Accelerating ‘green’ school-to-work transitions

The global shift to a green economy is creating opportunities for job growth and sustainability. In a new report, UNICEF highlights 7 ways to expand school-to-work transitions into green jobs.

June 17, 2024 by Andaleeb Alam, UNICEF Innocenti, and Cristina Colón, UNICEF Innocenti
4 minutes read
Harouna and Fatoumata Diarra, both 10 years old and in 3rd grade at Chettou Basic School, came to plant trees as part of World Earth Day. Mali
Harouna and Fatoumata Diarra, both 10 years old and in 3rd grade at Chettou Basic School, came to plant trees as part of World Earth Day. Mali
Credit: UNICEF/UNI562951/Keïta

To achieve the global target of net-zero emissions by 2050 requires major structural changes in our economies—also known as the ‘green transition.’

Different dimensions of the green transition include:

  • a shift away from fossil fuels and toward clean energy
  • the greening of agriculture, mobility and heavy industry
  • sustainable cities and infrastructure
  • and the move to a circular economy based on the reuse and regeneration of materials or products to allow for waste reduction and sustainability.

If managed well, the green transition has the potential to create more jobs. The International Labour Organization (ILO) estimates 25 million net new jobs will be created by 2030 as a result of the decarbonization of energy and increases in the uptake of circular economy practices that promote a sustainable model of production and consumption that makes the most of available material resources through principles to reduce (namely consumption and pollution), reuse and recycle.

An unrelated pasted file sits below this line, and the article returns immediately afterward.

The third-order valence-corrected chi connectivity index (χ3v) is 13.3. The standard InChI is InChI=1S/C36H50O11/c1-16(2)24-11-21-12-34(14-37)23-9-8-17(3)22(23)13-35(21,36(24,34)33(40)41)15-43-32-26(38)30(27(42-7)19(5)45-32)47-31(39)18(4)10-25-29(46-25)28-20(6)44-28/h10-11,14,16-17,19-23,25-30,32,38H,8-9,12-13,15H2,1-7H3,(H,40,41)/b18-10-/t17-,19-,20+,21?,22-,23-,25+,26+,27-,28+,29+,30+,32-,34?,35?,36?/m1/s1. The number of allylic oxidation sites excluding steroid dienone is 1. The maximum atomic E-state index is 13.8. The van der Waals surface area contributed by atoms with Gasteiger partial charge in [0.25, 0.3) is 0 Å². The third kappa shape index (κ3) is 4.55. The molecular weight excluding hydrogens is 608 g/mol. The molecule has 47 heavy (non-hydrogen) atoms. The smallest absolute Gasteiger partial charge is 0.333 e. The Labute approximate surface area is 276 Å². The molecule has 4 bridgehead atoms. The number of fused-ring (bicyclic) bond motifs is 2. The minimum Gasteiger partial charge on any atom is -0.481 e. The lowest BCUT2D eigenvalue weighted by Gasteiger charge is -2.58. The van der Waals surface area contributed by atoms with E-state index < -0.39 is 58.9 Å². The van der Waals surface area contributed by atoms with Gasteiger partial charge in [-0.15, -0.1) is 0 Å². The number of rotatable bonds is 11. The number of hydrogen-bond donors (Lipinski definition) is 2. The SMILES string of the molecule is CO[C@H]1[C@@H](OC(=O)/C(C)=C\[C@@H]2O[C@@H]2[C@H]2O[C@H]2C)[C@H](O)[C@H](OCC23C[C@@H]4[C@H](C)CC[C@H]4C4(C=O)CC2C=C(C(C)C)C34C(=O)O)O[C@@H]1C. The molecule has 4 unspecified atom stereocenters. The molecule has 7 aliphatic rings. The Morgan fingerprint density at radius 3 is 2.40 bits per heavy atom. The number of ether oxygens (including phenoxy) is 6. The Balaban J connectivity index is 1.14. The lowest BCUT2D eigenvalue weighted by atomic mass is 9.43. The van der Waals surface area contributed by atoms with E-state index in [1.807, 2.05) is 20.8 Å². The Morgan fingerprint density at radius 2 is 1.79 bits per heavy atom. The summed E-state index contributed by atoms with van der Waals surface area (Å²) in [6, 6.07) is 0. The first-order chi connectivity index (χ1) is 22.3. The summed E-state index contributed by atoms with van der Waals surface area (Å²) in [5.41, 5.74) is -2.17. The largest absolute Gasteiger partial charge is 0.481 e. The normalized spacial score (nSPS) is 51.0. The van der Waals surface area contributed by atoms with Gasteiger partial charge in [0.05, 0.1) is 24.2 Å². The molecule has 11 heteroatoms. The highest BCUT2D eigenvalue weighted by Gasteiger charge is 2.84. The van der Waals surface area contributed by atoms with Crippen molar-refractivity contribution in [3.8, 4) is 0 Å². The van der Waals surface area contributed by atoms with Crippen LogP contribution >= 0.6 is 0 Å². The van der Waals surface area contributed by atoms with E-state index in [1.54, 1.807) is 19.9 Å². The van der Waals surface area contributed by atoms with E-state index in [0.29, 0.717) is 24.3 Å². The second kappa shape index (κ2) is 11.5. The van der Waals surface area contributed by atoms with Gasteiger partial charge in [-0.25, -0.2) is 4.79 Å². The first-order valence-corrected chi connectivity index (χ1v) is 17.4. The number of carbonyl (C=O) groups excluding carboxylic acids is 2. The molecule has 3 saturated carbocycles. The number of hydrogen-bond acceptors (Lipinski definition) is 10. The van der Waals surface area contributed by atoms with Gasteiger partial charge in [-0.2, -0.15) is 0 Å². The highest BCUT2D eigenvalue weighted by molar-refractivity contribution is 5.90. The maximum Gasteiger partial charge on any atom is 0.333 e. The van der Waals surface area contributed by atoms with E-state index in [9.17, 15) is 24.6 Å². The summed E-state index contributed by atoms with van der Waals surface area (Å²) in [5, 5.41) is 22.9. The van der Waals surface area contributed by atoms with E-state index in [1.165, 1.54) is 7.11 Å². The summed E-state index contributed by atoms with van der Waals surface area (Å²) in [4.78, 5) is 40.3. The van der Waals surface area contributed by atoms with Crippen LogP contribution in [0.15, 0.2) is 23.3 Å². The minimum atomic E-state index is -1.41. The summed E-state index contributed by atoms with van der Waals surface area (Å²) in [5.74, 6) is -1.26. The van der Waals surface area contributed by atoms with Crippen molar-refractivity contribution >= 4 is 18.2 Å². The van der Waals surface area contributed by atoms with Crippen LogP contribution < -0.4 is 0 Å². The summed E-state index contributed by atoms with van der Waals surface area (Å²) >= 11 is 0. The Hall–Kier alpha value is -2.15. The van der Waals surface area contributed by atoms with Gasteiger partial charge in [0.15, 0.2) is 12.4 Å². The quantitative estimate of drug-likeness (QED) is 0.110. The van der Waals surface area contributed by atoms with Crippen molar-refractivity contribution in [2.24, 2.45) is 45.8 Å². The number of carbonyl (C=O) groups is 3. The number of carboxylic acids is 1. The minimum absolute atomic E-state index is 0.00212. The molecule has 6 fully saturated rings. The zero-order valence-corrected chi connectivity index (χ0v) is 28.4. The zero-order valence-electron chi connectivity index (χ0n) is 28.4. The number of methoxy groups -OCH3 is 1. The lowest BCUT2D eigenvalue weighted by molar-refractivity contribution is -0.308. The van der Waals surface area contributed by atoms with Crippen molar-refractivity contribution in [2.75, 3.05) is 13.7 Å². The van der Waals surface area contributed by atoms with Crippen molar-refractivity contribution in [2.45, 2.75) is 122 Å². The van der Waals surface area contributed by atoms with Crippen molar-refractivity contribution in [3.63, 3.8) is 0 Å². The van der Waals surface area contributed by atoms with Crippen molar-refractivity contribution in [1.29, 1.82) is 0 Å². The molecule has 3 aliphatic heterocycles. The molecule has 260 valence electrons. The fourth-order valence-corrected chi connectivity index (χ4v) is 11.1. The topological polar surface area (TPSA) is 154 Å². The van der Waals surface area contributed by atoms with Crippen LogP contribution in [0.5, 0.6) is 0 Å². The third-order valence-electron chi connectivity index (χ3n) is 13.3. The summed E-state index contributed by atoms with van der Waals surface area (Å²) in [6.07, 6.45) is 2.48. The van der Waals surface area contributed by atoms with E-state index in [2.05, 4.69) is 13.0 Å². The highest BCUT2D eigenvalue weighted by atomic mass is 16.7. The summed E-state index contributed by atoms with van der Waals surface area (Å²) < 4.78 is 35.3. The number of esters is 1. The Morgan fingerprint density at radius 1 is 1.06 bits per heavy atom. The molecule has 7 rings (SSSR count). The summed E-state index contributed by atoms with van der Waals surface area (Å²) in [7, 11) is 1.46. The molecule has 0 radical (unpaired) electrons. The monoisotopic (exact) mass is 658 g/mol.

Renewable energy, manufacturing, transportation, construction, agriculture, water and waste management, and tourism are expected to see high levels of growth in the green economy. Meanwhile, job destruction will be concentrated in fossil fuel industries.

The green transition is driving change in the type and scale of knowledge and skills needed in the workplace. But it’s not just about changing demand for technical skills. Transferable skills (such as problem solving, adaptability and communication) will be especially important across all skill levels.

However, today’s gaps in education as well as training outcomes and systems compromise young people’s acquisition of knowledge and skills that they need to meet the demands of the green transition.

Globally, there’s a lack of green skills. Education and training are often not prioritized in climate policies, and almost no climate finance goes to education and skills training systems. Young people also say they don’t see ‘green careers’ as viable and feel inadequately prepared to take ‘green jobs’ due to a lack of skills needed for them as well as lack of knowledge of both what these jobs are about and their availability.

UNICEF Innocenti report on green school-to-work transitions

UNICEF’s new report sets out 7 ways in which governments, development partners and the private sector can create and expand the school-to-work transition into green jobs that will be necessary to successfully make the transition to net zero.